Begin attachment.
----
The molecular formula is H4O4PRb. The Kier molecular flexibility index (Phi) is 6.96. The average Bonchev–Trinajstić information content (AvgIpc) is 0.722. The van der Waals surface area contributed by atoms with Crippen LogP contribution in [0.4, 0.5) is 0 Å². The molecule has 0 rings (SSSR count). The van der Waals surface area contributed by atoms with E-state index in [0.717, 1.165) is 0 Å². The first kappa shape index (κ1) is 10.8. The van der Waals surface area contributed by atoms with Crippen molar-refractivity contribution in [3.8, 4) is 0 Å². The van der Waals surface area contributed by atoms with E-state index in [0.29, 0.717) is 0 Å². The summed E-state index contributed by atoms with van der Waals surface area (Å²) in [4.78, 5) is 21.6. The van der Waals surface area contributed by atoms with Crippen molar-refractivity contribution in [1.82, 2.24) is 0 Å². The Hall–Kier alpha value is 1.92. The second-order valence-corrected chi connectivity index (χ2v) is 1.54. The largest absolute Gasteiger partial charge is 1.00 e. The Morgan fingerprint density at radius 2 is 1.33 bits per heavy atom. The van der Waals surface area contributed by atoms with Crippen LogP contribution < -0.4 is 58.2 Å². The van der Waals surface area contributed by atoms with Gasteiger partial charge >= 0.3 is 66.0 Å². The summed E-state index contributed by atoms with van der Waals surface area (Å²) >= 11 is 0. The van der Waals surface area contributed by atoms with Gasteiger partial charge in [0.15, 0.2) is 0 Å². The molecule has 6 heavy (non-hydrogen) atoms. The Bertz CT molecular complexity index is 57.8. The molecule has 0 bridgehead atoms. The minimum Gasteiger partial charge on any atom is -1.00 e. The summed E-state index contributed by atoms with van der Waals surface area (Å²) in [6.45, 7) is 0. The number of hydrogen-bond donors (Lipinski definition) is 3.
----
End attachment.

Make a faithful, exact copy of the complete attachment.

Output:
The molecular formula is H4O4PRb. The Kier molecular flexibility index (Phi) is 6.96. The average Bonchev–Trinajstić information content (AvgIpc) is 0.722. The van der Waals surface area contributed by atoms with Crippen LogP contribution in [0.4, 0.5) is 0 Å². The molecule has 0 rings (SSSR count). The van der Waals surface area contributed by atoms with E-state index in [0.717, 1.165) is 0 Å². The first kappa shape index (κ1) is 10.8. The van der Waals surface area contributed by atoms with Crippen molar-refractivity contribution in [3.8, 4) is 0 Å². The van der Waals surface area contributed by atoms with E-state index in [0.29, 0.717) is 0 Å². The summed E-state index contributed by atoms with van der Waals surface area (Å²) in [4.78, 5) is 21.6. The van der Waals surface area contributed by atoms with Crippen molar-refractivity contribution in [1.82, 2.24) is 0 Å². The Hall–Kier alpha value is 1.92. The second-order valence-corrected chi connectivity index (χ2v) is 1.54. The largest absolute Gasteiger partial charge is 1.00 e. The Morgan fingerprint density at radius 2 is 1.33 bits per heavy atom. The van der Waals surface area contributed by atoms with Crippen LogP contribution < -0.4 is 58.2 Å². The van der Waals surface area contributed by atoms with Gasteiger partial charge >= 0.3 is 66.0 Å². The summed E-state index contributed by atoms with van der Waals surface area (Å²) >= 11 is 0. The van der Waals surface area contributed by atoms with Gasteiger partial charge in [0.15, 0.2) is 0 Å². The molecule has 6 heavy (non-hydrogen) atoms. The Bertz CT molecular complexity index is 57.8. The molecule has 0 bridgehead atoms. The minimum Gasteiger partial charge on any atom is -1.00 e. The summed E-state index contributed by atoms with van der Waals surface area (Å²) in [6.45, 7) is 0. The number of hydrogen-bond donors (Lipinski definition) is 3.